And I love it. It's an automatic and has been averaging 27 around town. It sure handles better than the 6 year old 5 speed manual elantra it replaced, and is getting just as good mpg! I'm so upset- the husband rubbed the wheel on the curb tonight. I've never had a car with nice wheels, and now I see why that was a good thing. Just that little rub ate up the edge of the wheel! Can anything be done to make it look better besides getting a new wheel? :mad:
  • backybacky Twin CitiesPosts: 18,628
    It turns out there are companies who do this, some that even specialize in it (e.g. they come to you to repair the wheel). If you google "alloy wheel repair" you'll see some of the options around. I've not used this kind of service before, but I have a 2004 GT with some dinged-up alloys (yes, curbs) and I might look into it.

    Those alloys on the Touring are very sharp. The first ding is always the hardest. :cry:
  • marlenelinmarlenelin Posts: 87
    I purchased a touring this week in central NJ and I think I got a great price. Cost was 3,050 OTD with a trade of my 2004 Toyota Sienna Ltd with 61,000 miles on it that was in good condition. The way they wrote up the purchase stated that they were giving me $13,000 for my Sienna. The receipt was confusing but the bottom line was all I cared about. I probably could have gotten about $15 for my Sienna selling it privately, but I saved about $1,000 on the tax and this was much easier. It is the base model, black with light interior, automatic, with mats and wheel locks. So far I'm getting about 24 mpg around town in some heavy traffic. I have a question about the key fob. It opens up the car but when I press on the hatch door it does not release it. Is that typical of other tourings or does my fob need to be reprogrammed? Thanks Marlene
  • mike91326mike91326 SoCalPosts: 245
    If it works like the trunk on the sedan you need to hold the button down for about 2 seconds.
  • ecotrklvrecotrklvr Posts: 519
    The back hatch doesn't pop open on its own. You have to unlock it with fob, and then lightly touch the rubber-coated button under the lip of the hatch handle. With practice, it becomes a single motion.

    Hope this helps.
  • delaluzdelaluz Posts: 48
    How does the hiway ride on the Touring compare to the Sienna?
  • marlenelinmarlenelin Posts: 87
    Thanks for your response. We tried it last night and it worked. My salesman was awful and didn't go over any of the car's details with me, so I've been reading the manual when I can. Luckily I have a 2008 SE as well so it is not that different. I'm glad the hatch doesn't pop open on its own. That could be a problem if the fob was pressed accidentally. Marlene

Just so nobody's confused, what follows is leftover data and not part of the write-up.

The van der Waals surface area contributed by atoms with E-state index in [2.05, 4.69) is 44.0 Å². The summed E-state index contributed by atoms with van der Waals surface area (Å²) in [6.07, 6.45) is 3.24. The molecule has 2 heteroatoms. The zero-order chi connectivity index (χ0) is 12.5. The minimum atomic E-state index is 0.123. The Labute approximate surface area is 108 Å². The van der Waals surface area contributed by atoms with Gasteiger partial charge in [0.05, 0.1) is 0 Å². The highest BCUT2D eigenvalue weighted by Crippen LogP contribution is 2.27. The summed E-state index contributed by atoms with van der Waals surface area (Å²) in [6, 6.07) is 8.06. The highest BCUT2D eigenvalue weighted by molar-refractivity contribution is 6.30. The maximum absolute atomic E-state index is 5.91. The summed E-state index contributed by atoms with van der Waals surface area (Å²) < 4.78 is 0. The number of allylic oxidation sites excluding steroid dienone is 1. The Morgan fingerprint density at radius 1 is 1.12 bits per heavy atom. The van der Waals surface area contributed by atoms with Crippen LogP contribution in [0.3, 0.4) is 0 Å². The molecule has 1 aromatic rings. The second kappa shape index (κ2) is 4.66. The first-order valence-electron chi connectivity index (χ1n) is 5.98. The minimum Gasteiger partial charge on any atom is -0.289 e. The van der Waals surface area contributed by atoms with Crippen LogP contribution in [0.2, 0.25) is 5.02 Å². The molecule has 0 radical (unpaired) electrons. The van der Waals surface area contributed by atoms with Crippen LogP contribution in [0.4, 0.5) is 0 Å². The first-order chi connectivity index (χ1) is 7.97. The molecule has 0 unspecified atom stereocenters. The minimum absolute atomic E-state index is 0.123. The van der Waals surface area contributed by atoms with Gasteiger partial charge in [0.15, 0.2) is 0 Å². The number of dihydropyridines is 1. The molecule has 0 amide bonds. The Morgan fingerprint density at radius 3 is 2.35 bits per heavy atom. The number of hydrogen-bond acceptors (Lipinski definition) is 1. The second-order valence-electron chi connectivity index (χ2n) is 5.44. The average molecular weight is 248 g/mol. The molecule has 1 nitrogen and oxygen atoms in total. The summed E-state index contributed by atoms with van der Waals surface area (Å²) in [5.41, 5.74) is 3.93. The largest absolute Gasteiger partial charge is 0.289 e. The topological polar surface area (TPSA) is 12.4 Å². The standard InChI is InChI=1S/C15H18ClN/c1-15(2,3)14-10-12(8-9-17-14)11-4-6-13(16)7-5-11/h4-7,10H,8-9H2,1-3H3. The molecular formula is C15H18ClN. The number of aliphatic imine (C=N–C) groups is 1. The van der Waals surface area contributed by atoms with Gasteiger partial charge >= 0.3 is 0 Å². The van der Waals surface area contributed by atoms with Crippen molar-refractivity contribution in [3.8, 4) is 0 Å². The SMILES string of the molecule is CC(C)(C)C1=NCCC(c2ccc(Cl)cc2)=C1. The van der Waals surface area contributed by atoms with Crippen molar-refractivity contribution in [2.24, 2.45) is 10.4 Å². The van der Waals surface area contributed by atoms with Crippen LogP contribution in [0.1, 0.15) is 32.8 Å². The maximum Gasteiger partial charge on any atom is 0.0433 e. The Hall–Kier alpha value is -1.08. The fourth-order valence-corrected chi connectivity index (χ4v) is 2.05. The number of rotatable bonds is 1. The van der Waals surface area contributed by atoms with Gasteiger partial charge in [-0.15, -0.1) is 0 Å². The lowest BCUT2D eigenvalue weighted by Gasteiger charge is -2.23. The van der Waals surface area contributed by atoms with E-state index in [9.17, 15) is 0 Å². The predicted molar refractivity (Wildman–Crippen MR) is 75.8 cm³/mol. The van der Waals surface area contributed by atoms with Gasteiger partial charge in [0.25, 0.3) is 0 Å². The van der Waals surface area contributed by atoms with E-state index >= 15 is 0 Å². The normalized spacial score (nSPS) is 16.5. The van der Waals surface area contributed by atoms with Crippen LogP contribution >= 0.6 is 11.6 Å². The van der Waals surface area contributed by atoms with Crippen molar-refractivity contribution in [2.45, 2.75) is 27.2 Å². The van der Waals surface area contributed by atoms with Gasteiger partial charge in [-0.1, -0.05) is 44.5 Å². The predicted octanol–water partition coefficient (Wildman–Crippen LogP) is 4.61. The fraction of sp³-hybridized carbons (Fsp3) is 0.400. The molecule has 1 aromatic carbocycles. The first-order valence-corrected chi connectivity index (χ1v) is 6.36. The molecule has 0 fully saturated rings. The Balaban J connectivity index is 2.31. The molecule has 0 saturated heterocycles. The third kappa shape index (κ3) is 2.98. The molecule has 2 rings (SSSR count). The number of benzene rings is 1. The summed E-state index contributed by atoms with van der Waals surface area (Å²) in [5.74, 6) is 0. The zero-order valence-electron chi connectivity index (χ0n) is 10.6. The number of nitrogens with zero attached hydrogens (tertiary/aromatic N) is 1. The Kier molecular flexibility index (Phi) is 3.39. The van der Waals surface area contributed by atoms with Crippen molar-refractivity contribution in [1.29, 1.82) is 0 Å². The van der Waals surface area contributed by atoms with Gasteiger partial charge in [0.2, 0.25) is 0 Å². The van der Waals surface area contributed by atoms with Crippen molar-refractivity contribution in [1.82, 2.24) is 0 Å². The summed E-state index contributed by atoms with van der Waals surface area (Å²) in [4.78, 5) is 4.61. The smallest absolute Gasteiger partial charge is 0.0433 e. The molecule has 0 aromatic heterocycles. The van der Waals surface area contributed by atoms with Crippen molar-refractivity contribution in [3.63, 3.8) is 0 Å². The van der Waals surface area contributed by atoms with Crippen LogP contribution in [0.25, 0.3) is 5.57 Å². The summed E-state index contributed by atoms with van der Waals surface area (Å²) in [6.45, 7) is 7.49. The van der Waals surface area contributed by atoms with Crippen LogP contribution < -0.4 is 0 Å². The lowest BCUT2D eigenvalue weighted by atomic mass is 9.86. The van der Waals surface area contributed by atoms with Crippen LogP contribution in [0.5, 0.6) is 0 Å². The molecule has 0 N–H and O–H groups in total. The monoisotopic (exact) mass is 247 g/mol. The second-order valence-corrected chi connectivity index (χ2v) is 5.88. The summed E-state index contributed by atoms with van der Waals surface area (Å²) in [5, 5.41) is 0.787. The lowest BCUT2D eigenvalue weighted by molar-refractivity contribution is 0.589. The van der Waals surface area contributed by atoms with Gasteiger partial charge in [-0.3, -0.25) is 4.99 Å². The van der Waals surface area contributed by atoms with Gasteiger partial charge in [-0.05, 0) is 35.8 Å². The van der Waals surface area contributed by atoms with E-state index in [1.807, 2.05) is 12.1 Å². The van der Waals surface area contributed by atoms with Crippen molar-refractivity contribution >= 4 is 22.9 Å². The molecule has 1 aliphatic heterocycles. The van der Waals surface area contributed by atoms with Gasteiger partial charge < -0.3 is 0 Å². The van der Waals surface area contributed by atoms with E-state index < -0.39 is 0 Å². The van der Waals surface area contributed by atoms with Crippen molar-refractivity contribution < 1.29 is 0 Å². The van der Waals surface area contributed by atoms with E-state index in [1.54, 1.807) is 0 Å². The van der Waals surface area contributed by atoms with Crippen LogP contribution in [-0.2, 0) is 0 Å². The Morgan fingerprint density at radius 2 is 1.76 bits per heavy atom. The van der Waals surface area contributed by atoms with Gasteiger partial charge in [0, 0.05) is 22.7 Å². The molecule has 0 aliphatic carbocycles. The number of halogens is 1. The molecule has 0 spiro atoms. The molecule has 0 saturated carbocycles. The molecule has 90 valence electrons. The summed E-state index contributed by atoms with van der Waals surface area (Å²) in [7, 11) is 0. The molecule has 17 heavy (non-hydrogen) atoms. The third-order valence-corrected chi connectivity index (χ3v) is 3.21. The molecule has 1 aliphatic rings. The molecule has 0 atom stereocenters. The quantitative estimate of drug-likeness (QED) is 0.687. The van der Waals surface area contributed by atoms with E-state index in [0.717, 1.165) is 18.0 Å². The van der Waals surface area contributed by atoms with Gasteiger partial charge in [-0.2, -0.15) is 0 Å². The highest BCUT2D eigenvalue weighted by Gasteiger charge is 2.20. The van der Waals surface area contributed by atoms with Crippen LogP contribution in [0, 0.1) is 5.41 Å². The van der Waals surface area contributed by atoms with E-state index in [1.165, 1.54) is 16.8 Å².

• marlenelinmarlenelin Posts: 87
    Even though the Sienna was the most comfortable car I've ever driven, the Elantra is so much easier to drive. I barely have to put my foot on the gas and it goes, and it is so much easier to park. The Sienna LTD was a very heavy car and you had to give it a heavy foot. I can't compare gas mileage yet since all my driving on the Touring has been around town and averaging between 23 and 24 mpg. Around town my Sienna would get around 17. My 2008 SE gets about 35 mpg on all highway driving. So far I love the Touring, although this weekend after a garage sale, I missed the hauling capability of the Sienna and had to make three trips to donate the leftovers.
  • evanfrankevanfrank Posts: 1
    ecotrklvr:

    would you be kind enough to forward me parts list and drawing for your roof rack on the elantra touring? I am struggling to find one that will fit.

    let me know if you need my email address or fax #.

    Many thanks in advance.
    Evan
  • csi007csi007 Posts: 26
    Thinking about buying a 2009 Touring. The dash is obviously not the standard 1 or 2 DIN opening. Anyone have a solution for replacing the factory radio/dash panel and replace it with something after market?

    Thank you!
  • stephen987stephen987 Posts: 1,994
    Have you tried Crutchfield?
  • csi007csi007 Posts: 26
    Yeah, they would not have what is needed. Because of the non-standard radio openings what Crutchfield offers will not work without modifications to the dash plastic. However, I am not even certain that a 2 DIN space is behind the factory dash plastic.
  • ecotrklvrecotrklvr Posts: 519
    Well, the Sakes Manager at the second dealership called me and told me he believes that the rack attachment points aren't really there on the car. So you can buy the rack parts but they can;attachment be attached to the car. So now I've got 2 opinions, and a split decision. Now waiting for 2010 Subaru Outback to test-drive.